US v. Parker
UNPUBLISHED UNITED STATES COURT OF APPEALS FOR THE FOURTH CIRCUIT
UNITED STATES OF AMERICA, Plaintiff - Appellee, versus REGINALD PARKER, Defendant - Appellant.
Appeal from the United States District Court for the Eastern District of North Carolina, at Raleigh. Louise W. Flanagan, Chief District Judge. (CR-04-275)
January 3, 2007
January 19, 2007
Before WILKINS, Chief Judge, and GREGORY and DUNCAN, Circuit Judges.
Affirmed by unpublished per curiam opinion.
Rudolph A. Ashton, III, MCCOTTER, ASHTON & SMITH, P.A., New Bern, North Carolina, for Appellant. George E. B. Holding, Acting United States Attorney, Anne M. Hayes, Barbara D. Kocher, Assistant United States Attorneys, OFFICE OF THE UNITED STATES ATTORNEY, Raleigh, North Carolina, for Appellee.
Unpublished opinions are not binding precedent in this circuit.
PER CURIAM: Reginald Parker appeals his conviction and sentence for
conspiring to make false statements in connection with the sale and acquisition of firearms. 2000). We affirm. I. On December 21, 2002, Parker was a felon, having been See 18 U.S.C.A. §§ 371, 922(a)(6) (West
convicted of armed robbery in 1992.
Nevertheless, that day he
acquired a rifle at a pawn shop in Goldsboro, North Carolina, by having another man, Travis James, purchase the weapon for him and represent in the necessary paperwork that James was the actual buyer of the weapon. Later, in February 2003, Parker and James
made a similar purchase of a 12-gauge shotgun at a Goldsboro pawn shop, with James again representing in the required paperwork that he was buying the weapon for himself. Parker was subsequently charged in a three-count indictment with one count of conspiracy to make false statements in connection with the acquisition of a firearm and two counts of possessing a firearm after being convicted of a felony, see
18 U.S.C.A. § 922(g)(1) (West 2000).
The indictment alleged that
Parker conspired with a man named Roderick R. Warren and with "others both known and unknown to the grand jury." J.A. 12.
Following a jury trial, Parker was found guilty of the conspiracy charge but not guilty of the two remaining counts. 2 The district
court imposed a sentence of 60 months imprisonment, the statutory maximum punishment for his offense. II. Parker first maintains that the district court erred in denying his motion to suppress the SKS firearm, or alternatively, to prevent the Government from referring to the fact that the weapon was recovered in Philadelphia, Pennsylvania, at a prior residence of Parker's. Parker contends that suppression was
required because he was not timely notified that the Government had obtained the firearm, see Fed. R. Crim. P. 16, and because its probative value was substantially outweighed by the danger that it would cause him unfair prejudice, see Fed. R. Evid. 403. disagree. The Government explained to the district court that it had maintained an open-file policy, that it intended to offer Parker the opportunity to inspect the weapon, and that it had notified Parker immediately upon acquiring the weapon. Nevertheless, the We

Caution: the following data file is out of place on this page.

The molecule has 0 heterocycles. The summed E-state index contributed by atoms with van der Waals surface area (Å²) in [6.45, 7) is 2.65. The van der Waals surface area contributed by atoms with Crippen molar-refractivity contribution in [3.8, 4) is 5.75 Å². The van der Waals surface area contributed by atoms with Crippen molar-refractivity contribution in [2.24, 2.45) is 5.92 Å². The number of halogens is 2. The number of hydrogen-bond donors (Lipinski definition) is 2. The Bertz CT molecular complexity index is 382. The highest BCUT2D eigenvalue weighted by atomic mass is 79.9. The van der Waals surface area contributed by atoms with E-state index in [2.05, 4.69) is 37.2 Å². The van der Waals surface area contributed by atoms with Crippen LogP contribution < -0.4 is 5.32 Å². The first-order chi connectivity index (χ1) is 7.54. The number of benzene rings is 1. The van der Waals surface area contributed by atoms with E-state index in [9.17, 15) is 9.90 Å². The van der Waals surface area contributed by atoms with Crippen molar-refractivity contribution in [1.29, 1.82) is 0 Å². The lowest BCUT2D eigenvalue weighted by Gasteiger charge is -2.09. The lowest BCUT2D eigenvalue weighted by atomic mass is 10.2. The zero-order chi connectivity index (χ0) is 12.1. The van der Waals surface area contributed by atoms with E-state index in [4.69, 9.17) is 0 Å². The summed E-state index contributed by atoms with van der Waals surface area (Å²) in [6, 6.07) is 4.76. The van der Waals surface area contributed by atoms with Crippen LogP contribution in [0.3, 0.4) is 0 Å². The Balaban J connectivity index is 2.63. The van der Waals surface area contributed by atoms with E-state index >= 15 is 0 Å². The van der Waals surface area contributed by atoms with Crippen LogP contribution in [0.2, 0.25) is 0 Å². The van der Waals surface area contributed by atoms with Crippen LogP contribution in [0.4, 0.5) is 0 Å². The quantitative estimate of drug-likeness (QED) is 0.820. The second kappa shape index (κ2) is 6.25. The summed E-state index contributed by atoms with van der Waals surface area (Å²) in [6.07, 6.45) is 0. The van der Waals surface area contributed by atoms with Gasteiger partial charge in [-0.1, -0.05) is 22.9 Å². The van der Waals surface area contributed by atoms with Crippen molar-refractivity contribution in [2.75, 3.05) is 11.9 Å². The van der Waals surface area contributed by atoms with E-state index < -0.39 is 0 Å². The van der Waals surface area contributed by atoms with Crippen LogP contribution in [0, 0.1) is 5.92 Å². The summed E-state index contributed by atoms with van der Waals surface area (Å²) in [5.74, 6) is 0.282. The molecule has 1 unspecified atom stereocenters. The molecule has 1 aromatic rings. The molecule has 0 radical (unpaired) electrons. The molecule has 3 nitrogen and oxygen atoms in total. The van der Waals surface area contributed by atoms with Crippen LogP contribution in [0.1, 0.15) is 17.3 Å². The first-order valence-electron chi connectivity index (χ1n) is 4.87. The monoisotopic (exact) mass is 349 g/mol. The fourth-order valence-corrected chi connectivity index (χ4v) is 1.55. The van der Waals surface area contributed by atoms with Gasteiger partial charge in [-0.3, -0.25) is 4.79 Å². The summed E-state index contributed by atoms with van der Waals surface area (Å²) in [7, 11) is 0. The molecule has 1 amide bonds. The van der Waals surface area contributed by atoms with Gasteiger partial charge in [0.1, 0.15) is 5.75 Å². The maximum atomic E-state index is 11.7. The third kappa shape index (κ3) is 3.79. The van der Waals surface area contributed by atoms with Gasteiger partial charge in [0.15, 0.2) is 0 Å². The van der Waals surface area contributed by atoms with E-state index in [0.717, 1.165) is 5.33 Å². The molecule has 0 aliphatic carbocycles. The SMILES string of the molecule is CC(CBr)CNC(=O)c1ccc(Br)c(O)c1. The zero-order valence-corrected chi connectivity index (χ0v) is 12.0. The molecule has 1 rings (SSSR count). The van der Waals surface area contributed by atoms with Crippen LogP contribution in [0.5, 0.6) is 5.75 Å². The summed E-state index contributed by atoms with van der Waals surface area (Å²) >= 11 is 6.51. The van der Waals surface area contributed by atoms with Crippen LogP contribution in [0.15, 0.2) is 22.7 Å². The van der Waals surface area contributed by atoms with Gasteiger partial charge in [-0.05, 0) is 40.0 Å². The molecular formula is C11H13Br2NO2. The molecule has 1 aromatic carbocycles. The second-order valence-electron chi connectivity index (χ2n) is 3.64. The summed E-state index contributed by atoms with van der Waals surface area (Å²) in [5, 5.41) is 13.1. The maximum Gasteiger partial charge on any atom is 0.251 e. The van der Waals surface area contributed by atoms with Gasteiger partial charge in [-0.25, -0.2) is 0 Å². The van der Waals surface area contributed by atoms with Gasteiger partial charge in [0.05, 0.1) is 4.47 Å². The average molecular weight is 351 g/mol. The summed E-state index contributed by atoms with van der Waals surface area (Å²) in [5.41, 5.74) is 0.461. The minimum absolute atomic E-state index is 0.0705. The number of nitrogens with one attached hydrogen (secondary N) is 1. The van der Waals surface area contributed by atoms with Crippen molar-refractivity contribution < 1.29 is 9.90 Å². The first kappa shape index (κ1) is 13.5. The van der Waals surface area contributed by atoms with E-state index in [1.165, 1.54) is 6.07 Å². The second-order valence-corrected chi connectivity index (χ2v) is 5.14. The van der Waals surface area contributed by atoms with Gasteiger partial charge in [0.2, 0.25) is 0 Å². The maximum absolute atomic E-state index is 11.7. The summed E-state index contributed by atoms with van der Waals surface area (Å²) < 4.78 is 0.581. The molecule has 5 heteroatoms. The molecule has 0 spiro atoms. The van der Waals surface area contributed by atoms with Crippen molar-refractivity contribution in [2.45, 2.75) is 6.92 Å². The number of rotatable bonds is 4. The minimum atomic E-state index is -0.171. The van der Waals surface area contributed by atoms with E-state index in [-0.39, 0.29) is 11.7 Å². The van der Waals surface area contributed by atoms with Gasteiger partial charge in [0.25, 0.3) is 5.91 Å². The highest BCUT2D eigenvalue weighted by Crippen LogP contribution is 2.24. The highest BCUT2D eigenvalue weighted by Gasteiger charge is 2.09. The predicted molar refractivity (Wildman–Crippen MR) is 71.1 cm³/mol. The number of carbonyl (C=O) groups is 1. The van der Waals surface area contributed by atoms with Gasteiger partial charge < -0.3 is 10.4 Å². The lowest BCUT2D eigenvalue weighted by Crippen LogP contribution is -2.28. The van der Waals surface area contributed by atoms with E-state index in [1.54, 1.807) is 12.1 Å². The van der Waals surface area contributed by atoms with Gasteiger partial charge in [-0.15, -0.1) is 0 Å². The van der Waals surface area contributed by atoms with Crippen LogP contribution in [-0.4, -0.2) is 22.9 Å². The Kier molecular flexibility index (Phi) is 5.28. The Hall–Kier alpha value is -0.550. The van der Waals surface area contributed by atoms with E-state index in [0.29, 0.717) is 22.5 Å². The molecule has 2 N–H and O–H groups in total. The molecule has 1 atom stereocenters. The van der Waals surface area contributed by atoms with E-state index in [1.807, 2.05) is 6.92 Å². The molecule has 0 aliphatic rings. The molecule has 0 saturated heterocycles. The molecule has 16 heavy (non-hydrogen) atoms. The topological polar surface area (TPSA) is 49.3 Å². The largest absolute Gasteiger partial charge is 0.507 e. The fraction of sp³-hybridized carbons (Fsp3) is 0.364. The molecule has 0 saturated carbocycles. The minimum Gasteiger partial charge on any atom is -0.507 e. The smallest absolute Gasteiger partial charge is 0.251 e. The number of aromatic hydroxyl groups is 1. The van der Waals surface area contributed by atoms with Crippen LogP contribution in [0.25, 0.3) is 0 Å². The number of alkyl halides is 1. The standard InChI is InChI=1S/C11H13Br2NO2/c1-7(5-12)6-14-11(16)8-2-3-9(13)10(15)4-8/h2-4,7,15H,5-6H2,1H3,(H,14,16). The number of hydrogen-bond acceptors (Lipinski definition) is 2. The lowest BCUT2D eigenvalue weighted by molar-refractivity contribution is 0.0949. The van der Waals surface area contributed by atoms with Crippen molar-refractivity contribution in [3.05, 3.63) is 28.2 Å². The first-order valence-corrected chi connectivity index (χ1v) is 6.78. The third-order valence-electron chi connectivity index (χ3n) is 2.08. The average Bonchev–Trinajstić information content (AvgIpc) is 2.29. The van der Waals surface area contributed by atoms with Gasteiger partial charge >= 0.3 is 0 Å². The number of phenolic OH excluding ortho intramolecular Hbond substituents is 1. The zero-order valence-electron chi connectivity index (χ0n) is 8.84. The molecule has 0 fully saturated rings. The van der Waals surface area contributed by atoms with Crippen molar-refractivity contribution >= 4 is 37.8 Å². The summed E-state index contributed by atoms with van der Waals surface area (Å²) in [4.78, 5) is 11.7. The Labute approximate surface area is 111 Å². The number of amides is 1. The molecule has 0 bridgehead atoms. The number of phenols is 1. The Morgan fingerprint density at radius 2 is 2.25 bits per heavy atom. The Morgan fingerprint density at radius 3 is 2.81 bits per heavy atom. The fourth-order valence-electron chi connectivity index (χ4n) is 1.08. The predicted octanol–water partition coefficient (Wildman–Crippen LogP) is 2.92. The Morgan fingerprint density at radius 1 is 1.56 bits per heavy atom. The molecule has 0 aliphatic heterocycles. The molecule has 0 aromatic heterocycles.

district court informed Parker that it would accommodate a request to reschedule Parker's trial date so that he could conduct
additional investigation concerning the firearm.1 This handling of Parker's motion was well within the discretion of the district court.
Parker did not request a continuance. 3
The ruling of the district court that the evidence was not excludable under Rule 403 was also well supported. The testimony
that a weapon purchased for Parker was recovered from a city where Parker had resided previously tended to prove that he possessed the weapon and then disposed of it. the evidence damaged Parker's To the extent that admission of case, it was due only to its
legitimate probative value, not to any unfairness. III. Parker also argues that the district court erred in denying his motion for acquittal on the conspiracy charge because the indictment alleged a conspiracy between Warren, Parker, and other unindicted coconspirators, but the evidence established that Warren was not part of any conspiracy. We disagree.
Parker concedes that the Government was not required to show that each of the people named in the indictment as members of the conspiracy was actually a member of the conspiracy in order to prove that a conspiracy existed. And, Parker does not contend that the evidence was insufficient to prove such a conspiracy. He
nevertheless maintains that the absence of proof that all of the people named in the indictment were members of the conspiracy was insufficient "to support the indictment as charged." Appellant Reginald Parker at 5. Reply Br. of
Although he does not describe it
as such, it appears that Parker's claim is that there was an unconstitutional variance from his indictment. 4
A "variance" occurs when the evidence presented at trial differs materially from the facts alleged in the indictment. See
United States v. Kennedy, 32 F.3d 876, 883 (4th Cir. 1994). However, a variance is not grounds for reversal "unless it
prejudices the defendant either by surprising him at trial and hindering the preparation of his defense, or by exposing him to the danger of a second prosecution for the same offense." States v. Randall, 171 F.3d 195, 203 (4th Cir. 1999). Here, even assuming arguendo that a variance occurred, it certainly was not grounds for reversal. The specificity with which the indictment described the alleged conspiracy was easily See United
sufficient to put Parker on notice of the conspiracy sought to be charged and to protect him from possibly being prosecuted a second time for the same offense. IV. Parker next contends that the district court erred in allowing the Government to cross-examine him regarding the large number of firearms he had been involved with storing at his uncle's house in relation to the armed robbery that served as his predicate felony conviction for the felon-in-possession charges. We disagree.